Images of Ireland - Bogwood
Images of Ireland - Co.Mayo - Mullet Peninsula

Mullet Peninsula

What is romantic for tourists is tough reality for Irish farmers. Everything has to be prepared before the winter comes, even earlier, cause the rain would wet the turf too much. It has to be dry and in the shed before October.


When at last the work is done the big leather - chair invites to sit down and take a rest. And when the fire starts burning and the smell of turf arises it's such a cosy and comfortable feeling that every painful effort of work is forgotten in a second.

Images of Ireland - Kettle
Images of Ireland - Turf Fire

Turf Fire

What a drive that was, three hours on one side of Killary Harbour, Co. Mayo, three hours back on the other side, Co. Galway. The road seemed to have no end. Narrow, winding streets of course and a stop every mile to take a picture of the scenic landscape. How exhausted I was when at last reaching the most eastern corner of Connemara. But the fire was waiting for the tired visitor and I drowned in Irish hospitality.


May you always be blessed
with walls for the wind,
a roof for the rain,
a warm cup of tea by the fire,
laughter to cheer you,
those you love near you,
and all that your heart might desire.

Images of Ireland - Teatime
Images of Ireland - Co.Mayo - Mullet Peninsula

Mullet Peninsula

The private use of turf for fire isn't a big problem for natural resources, but the industrial production is indeed. Big roaring machines rip hundreds of hectare of peatland, deeper than handwork would do. They leave deep wounds in the ground and the compression causes many problems in the ecologial system.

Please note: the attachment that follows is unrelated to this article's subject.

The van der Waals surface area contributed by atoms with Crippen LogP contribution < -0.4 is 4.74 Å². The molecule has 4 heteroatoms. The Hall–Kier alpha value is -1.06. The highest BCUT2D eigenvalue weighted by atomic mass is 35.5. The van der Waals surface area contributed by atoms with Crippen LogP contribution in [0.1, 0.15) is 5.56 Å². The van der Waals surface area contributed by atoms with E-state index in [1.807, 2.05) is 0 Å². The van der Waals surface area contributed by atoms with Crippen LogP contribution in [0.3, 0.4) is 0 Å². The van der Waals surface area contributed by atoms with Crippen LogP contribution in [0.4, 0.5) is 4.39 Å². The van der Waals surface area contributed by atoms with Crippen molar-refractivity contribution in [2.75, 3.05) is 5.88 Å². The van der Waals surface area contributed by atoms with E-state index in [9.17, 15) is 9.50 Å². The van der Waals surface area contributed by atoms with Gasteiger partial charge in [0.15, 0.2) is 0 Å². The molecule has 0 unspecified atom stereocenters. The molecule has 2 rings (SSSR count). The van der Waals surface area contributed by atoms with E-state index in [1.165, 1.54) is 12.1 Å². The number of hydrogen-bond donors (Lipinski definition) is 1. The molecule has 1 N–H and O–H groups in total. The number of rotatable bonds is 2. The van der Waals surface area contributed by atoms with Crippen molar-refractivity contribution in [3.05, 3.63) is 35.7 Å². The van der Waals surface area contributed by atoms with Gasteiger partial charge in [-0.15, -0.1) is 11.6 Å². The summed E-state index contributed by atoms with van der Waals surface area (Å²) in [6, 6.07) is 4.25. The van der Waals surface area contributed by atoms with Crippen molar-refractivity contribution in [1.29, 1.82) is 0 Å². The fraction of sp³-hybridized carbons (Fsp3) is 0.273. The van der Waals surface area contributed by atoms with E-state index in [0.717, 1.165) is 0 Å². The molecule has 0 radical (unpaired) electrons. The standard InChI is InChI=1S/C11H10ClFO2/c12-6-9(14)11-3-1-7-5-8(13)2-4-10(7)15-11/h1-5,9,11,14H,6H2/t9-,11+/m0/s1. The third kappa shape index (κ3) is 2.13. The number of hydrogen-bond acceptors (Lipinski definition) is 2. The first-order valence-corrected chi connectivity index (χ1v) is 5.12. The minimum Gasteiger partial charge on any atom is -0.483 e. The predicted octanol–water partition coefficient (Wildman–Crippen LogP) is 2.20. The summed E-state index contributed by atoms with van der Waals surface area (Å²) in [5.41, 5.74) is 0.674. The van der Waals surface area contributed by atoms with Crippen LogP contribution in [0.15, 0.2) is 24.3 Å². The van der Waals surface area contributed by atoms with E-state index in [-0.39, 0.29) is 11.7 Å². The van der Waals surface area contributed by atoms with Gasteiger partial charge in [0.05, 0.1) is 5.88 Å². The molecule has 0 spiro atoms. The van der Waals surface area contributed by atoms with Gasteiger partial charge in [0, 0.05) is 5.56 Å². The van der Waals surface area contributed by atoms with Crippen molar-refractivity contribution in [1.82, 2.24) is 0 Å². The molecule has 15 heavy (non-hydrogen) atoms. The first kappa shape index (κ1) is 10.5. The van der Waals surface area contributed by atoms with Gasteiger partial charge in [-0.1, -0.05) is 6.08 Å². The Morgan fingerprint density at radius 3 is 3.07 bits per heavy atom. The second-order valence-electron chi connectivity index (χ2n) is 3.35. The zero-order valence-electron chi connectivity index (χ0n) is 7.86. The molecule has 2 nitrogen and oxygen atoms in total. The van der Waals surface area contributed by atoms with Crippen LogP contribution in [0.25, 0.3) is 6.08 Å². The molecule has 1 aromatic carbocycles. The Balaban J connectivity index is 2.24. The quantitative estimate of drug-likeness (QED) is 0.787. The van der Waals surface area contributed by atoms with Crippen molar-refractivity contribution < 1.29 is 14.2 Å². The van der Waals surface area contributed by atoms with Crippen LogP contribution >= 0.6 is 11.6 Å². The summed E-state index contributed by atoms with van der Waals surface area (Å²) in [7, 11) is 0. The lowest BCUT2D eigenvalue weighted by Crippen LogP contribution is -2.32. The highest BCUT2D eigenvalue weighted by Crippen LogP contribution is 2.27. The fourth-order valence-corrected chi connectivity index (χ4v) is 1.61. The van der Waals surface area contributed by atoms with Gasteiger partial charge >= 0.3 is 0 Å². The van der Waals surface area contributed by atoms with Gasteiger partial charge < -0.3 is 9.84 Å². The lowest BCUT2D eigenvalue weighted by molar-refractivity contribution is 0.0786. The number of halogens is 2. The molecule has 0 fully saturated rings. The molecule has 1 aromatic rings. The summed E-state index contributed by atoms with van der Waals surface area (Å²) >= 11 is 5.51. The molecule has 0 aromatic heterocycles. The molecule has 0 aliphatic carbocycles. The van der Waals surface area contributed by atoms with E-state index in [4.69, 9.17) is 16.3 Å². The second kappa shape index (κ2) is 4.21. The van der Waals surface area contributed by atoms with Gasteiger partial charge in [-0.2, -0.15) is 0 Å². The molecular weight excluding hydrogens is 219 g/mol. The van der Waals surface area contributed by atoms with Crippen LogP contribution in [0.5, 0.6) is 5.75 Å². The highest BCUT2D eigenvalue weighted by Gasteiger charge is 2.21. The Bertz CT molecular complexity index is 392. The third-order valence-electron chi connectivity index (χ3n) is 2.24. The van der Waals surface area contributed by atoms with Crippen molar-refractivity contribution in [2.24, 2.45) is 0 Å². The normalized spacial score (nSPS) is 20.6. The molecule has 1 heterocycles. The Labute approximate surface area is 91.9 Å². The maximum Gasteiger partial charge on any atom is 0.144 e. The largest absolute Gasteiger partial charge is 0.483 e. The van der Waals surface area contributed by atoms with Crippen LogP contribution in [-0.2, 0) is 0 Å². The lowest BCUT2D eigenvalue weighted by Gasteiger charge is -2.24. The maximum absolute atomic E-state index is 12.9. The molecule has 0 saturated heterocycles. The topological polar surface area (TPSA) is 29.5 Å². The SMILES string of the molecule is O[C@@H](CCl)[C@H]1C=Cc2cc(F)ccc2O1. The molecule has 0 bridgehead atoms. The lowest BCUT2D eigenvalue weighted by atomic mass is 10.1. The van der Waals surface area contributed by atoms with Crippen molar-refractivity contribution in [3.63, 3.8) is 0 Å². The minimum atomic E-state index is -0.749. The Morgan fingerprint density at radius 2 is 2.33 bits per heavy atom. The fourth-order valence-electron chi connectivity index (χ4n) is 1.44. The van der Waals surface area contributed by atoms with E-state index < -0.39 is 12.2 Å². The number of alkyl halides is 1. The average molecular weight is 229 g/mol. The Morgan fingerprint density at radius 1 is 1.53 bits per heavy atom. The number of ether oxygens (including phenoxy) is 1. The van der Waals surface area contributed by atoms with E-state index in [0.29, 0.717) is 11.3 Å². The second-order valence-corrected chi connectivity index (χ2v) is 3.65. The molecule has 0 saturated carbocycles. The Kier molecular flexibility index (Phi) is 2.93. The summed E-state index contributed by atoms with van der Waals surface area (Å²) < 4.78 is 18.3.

Peat - Powerstation

Close down ALL Peat Fired Power Stations NOW
Producing energy using Peat from virgin boglands is like burning rainforests to make electricity. Ireland's Peat-fired power stations are EATING up some of the world's last remaining boglands. Most of the peat from Bord Na Mona's workings in North Mayo go to feed the Bellacorrick Power Station, the only Peat fired power station West of the River Shannon. This archaic monstrosity sits in the middle of an enormous bog and looks fantastically ugly and fantastically out of place. It was built in 1962 and is well past its life now. It is so inefficient that most of its combustible fuels spew out of its chimney. Due for closure before 2004, this monstrosity should be shut down immediately. Its emissions are well in excess of EU permitted levels and the damage it causes to the surrounding boglands is intolerable. Despite the idiotic comments of several local Mayo County Councillors about fighting to keep the power station open for the sake of a few score jobs, this "pollution machine" has to go now.No amount of jobs can replace the irreplaceable bogland ecology - fast disappearing under the weight of the Irish government's total ignorance of the country's environmental value.
Source: Environment watch Ireland
Images of Ireland - Powerstation